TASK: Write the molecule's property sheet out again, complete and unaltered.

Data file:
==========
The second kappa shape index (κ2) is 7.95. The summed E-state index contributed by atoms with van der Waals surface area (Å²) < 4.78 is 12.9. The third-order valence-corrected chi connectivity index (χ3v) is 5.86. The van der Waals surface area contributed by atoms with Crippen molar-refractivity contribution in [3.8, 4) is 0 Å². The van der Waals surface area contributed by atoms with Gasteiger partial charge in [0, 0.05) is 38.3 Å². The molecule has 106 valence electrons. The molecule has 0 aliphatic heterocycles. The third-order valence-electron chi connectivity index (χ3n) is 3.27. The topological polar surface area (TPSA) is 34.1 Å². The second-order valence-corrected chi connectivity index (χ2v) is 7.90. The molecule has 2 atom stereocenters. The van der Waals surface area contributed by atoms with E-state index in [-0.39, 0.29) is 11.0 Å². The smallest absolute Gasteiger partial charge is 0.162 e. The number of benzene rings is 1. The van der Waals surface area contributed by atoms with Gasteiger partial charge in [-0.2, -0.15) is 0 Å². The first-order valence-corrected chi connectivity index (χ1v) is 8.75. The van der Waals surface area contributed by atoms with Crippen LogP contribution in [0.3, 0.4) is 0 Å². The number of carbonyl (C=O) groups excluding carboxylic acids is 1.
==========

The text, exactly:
The second kappa shape index (κ2) is 7.95. The summed E-state index contributed by atoms with van der Waals surface area (Å²) < 4.78 is 12.9. The third-order valence-corrected chi connectivity index (χ3v) is 5.86. The van der Waals surface area contributed by atoms with Crippen molar-refractivity contribution in [3.8, 4) is 0 Å². The van der Waals surface area contributed by atoms with Gasteiger partial charge in [0, 0.05) is 38.3 Å². The molecule has 106 valence electrons. The molecule has 0 aliphatic heterocycles. The third-order valence-electron chi connectivity index (χ3n) is 3.27. The topological polar surface area (TPSA) is 34.1 Å². The second-order valence-corrected chi connectivity index (χ2v) is 7.90. The molecule has 2 atom stereocenters. The van der Waals surface area contributed by atoms with E-state index in [-0.39, 0.29) is 11.0 Å². The smallest absolute Gasteiger partial charge is 0.162 e. The number of benzene rings is 1. The van der Waals surface area contributed by atoms with Gasteiger partial charge in [-0.2, -0.15) is 0 Å². The first-order valence-corrected chi connectivity index (χ1v) is 8.75. The van der Waals surface area contributed by atoms with Crippen LogP contribution in [0.3, 0.4) is 0 Å². The number of carbonyl (C=O) groups excluding carboxylic acids is 1.